App developers should take a long, hard look at how they use Facebook’s Account Kit for identifying users – after a flaw in the system, and Tinder’s use of the toolkit, left shag-seekers open to account hijacking.
When a horny netizen logs into their Tinder profile using their phone number as a username, the hookup app relies on the Facebook-built AccountKit.com to check the person is legit owner of that account.
Facebook’s system texts a confirmation code to the punter, they receive it on their phone, and type the code into Account Kit’s website. Account Kit verifies the code is correct, and if it is, issues Tinder an authorization token, allowing the login attempt to complete.
It’s a simple, easy, and supposedly secure password-less system: your Tinder account is linked to your phone number, and as long as you can receive texts to that number, you can log into your Tinder account.
However, Appsecure founder Anand Prakash discovered Account Kit didn’t check whether the confirmation code was correct when the toolkit’s software interface – its API – was used in a particular way. Supplying a phone number as a “new_phone_number” parameter in an API call over HTTP skipped the verification code check, and the kit returned a valid “aks” authorization token.
Thus, you could supply anyone’s phone number to Account Kit, and it would return a legit “aks” access token as a cookie in the API’s HTTP response. That’s not great.
Prepare for trouble, and make it double
Now to Tinder. The app’s developers forgot to check the client ID number in the login token from Account Kit, meaning it would accept the aforementioned “aks” cookie as a legit token. Thus it was possible to create an authorization token belonging to a stranger from Account Kit, and then send it to Tinder’s app to log in as that person.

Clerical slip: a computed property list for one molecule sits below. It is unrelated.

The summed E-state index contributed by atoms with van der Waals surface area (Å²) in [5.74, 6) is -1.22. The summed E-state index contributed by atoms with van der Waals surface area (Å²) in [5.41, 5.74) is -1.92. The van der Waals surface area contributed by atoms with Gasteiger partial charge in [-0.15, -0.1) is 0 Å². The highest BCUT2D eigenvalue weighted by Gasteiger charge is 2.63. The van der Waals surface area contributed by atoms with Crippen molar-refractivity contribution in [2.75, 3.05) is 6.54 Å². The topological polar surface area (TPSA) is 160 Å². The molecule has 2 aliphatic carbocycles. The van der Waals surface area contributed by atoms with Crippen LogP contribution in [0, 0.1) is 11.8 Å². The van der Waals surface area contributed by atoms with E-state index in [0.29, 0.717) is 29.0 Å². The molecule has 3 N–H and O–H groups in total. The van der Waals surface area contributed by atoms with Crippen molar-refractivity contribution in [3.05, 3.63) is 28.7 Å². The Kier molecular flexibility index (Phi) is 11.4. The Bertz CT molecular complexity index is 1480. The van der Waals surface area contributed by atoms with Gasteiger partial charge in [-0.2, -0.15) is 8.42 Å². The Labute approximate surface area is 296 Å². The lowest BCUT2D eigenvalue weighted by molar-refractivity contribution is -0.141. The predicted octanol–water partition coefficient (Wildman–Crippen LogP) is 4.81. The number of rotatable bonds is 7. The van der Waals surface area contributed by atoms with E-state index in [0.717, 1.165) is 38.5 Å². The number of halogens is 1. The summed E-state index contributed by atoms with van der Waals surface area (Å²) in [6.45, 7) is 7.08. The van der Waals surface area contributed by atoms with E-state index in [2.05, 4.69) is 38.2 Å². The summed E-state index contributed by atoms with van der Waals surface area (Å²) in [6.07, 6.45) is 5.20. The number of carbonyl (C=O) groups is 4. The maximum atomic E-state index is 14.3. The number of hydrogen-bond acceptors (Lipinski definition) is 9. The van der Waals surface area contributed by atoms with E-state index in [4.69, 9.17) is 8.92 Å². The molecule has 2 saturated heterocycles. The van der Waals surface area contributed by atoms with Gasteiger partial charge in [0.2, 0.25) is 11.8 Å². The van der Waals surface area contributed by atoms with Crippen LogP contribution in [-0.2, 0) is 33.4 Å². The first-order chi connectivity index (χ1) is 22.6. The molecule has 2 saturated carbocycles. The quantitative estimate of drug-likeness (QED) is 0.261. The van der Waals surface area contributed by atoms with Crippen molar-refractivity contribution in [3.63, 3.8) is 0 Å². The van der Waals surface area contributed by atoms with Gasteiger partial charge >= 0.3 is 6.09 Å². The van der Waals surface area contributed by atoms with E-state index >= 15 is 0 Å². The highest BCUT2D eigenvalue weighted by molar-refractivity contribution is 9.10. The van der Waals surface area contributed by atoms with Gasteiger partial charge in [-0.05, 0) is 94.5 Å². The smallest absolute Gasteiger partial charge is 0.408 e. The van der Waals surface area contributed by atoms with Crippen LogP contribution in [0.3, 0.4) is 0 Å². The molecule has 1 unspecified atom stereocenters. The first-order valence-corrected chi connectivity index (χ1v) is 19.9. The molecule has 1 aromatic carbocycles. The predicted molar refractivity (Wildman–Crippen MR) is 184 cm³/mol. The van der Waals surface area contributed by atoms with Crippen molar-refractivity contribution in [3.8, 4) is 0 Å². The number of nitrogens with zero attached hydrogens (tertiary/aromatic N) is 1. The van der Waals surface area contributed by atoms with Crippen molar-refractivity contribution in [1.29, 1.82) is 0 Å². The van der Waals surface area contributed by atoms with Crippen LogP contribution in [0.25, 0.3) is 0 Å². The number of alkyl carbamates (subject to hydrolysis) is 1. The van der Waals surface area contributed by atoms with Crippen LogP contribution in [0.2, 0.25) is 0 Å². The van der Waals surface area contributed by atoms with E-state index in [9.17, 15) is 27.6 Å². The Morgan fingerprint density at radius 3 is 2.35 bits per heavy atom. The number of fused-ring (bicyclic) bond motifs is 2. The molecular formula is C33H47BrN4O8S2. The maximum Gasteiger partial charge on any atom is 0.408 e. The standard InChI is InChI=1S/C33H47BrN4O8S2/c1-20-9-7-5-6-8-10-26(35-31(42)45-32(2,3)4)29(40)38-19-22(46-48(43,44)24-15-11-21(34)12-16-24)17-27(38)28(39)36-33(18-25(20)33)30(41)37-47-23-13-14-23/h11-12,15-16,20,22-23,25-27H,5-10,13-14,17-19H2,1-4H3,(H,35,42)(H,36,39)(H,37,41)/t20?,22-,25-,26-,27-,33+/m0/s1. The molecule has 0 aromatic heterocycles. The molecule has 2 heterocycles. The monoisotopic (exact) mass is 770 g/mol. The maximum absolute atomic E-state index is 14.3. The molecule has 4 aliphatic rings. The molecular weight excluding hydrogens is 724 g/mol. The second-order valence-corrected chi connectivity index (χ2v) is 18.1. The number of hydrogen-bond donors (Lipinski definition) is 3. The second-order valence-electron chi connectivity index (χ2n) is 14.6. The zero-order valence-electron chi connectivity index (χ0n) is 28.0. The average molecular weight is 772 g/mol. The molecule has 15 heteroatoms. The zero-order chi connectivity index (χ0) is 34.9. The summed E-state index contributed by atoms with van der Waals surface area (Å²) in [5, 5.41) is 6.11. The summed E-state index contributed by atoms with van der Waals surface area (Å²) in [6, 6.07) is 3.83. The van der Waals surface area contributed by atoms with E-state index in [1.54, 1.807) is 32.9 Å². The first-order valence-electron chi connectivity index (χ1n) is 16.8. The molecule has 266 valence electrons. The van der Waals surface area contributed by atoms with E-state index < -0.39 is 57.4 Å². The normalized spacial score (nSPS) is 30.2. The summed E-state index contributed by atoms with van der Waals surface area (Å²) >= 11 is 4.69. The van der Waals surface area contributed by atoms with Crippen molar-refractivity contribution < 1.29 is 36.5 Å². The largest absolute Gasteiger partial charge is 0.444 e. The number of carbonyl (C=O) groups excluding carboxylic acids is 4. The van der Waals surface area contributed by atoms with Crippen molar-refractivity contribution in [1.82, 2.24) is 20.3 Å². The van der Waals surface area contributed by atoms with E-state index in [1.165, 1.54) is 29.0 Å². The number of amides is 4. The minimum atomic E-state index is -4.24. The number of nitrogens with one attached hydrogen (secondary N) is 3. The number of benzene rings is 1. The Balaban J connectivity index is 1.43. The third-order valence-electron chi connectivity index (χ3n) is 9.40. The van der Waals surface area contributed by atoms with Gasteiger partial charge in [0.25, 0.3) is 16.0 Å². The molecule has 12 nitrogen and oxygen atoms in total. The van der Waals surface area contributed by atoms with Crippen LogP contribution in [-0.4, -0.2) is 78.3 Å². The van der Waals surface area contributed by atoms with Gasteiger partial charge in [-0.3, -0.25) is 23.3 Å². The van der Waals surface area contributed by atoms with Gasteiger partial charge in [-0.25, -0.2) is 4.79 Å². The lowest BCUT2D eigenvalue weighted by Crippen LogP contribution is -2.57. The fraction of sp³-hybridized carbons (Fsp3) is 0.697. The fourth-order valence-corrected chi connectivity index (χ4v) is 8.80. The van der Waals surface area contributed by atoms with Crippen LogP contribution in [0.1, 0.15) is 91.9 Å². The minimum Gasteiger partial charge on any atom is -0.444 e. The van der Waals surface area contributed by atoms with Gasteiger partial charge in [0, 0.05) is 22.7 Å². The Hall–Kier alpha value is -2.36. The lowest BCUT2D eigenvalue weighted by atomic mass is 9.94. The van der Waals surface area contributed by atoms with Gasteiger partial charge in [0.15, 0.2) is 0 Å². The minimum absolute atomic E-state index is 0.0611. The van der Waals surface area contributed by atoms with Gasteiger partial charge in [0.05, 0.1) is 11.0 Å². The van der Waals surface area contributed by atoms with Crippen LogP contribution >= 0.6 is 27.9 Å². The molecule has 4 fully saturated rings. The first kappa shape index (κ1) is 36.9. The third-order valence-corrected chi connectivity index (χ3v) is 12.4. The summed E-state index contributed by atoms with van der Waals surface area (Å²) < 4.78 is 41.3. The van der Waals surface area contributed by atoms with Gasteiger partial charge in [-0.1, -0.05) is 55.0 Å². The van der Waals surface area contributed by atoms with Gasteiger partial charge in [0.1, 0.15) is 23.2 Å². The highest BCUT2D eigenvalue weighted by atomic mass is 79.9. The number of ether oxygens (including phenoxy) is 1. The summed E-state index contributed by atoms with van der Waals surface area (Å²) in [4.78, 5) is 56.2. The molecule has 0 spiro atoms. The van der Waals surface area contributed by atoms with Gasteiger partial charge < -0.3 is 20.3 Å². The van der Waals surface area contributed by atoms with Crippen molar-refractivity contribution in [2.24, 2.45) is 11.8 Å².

All you’d need is a victim’s phone number, and bam, you’re in their Tinder profile, reading their saucy messages between hookups or discovering how much of an unloved sad sack they were, and setting up dates.
“He will be logged in to the victim’s Tinder account,” explained Prakash earlier this week, apparently assuming only guys would be interested in this kind of caper. Pssh, as if.
“The attacker basically has full control over the victim’s account now — he can read private chats, full personal information, swipe other user profiles left or right, etc.”
Prakash reported the flaws to Facebook and Tinder, and went public with his findings after the bugs were ironed out out of the backend systems and app. Facebook paid out $5,000 in bug bounties, with Tinder kicking in an extra $1,250.
Thankfully, it doesn’t appear the holes were exploited in the wild. Hopefully this episode will encourage some programmers double check they’re not making the same blunders in their source code.